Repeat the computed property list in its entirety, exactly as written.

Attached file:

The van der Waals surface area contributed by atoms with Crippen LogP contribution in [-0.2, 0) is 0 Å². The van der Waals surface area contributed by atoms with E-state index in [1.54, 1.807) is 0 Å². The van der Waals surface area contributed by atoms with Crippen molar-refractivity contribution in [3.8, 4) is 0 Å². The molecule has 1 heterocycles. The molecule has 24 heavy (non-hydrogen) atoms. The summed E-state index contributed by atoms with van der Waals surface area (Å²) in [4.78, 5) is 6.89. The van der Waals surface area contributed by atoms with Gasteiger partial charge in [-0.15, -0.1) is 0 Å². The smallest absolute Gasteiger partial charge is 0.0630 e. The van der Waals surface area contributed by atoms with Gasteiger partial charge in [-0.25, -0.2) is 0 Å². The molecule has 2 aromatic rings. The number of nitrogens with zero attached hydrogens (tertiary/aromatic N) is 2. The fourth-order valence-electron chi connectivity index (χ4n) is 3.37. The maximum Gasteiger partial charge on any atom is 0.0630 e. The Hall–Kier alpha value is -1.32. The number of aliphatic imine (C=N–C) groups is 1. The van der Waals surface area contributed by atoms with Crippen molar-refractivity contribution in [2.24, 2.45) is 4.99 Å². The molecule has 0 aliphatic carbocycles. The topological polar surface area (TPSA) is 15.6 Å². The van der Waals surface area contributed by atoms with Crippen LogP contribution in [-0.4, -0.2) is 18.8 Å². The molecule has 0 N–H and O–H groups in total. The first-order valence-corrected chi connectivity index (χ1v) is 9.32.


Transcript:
The van der Waals surface area contributed by atoms with Crippen LogP contribution in [-0.2, 0) is 0 Å². The van der Waals surface area contributed by atoms with E-state index in [1.54, 1.807) is 0 Å². The van der Waals surface area contributed by atoms with Crippen molar-refractivity contribution in [3.8, 4) is 0 Å². The molecule has 1 heterocycles. The molecule has 24 heavy (non-hydrogen) atoms. The summed E-state index contributed by atoms with van der Waals surface area (Å²) in [4.78, 5) is 6.89. The van der Waals surface area contributed by atoms with Gasteiger partial charge in [-0.15, -0.1) is 0 Å². The smallest absolute Gasteiger partial charge is 0.0630 e. The van der Waals surface area contributed by atoms with Gasteiger partial charge in [-0.25, -0.2) is 0 Å². The molecule has 2 aromatic rings. The number of nitrogens with zero attached hydrogens (tertiary/aromatic N) is 2. The fourth-order valence-electron chi connectivity index (χ4n) is 3.37. The maximum Gasteiger partial charge on any atom is 0.0630 e. The Hall–Kier alpha value is -1.32. The number of aliphatic imine (C=N–C) groups is 1. The van der Waals surface area contributed by atoms with Crippen molar-refractivity contribution in [2.24, 2.45) is 4.99 Å². The molecule has 0 aliphatic carbocycles. The topological polar surface area (TPSA) is 15.6 Å². The van der Waals surface area contributed by atoms with Crippen LogP contribution in [-0.4, -0.2) is 18.8 Å². The molecule has 0 N–H and O–H groups in total. The first-order valence-corrected chi connectivity index (χ1v) is 9.32.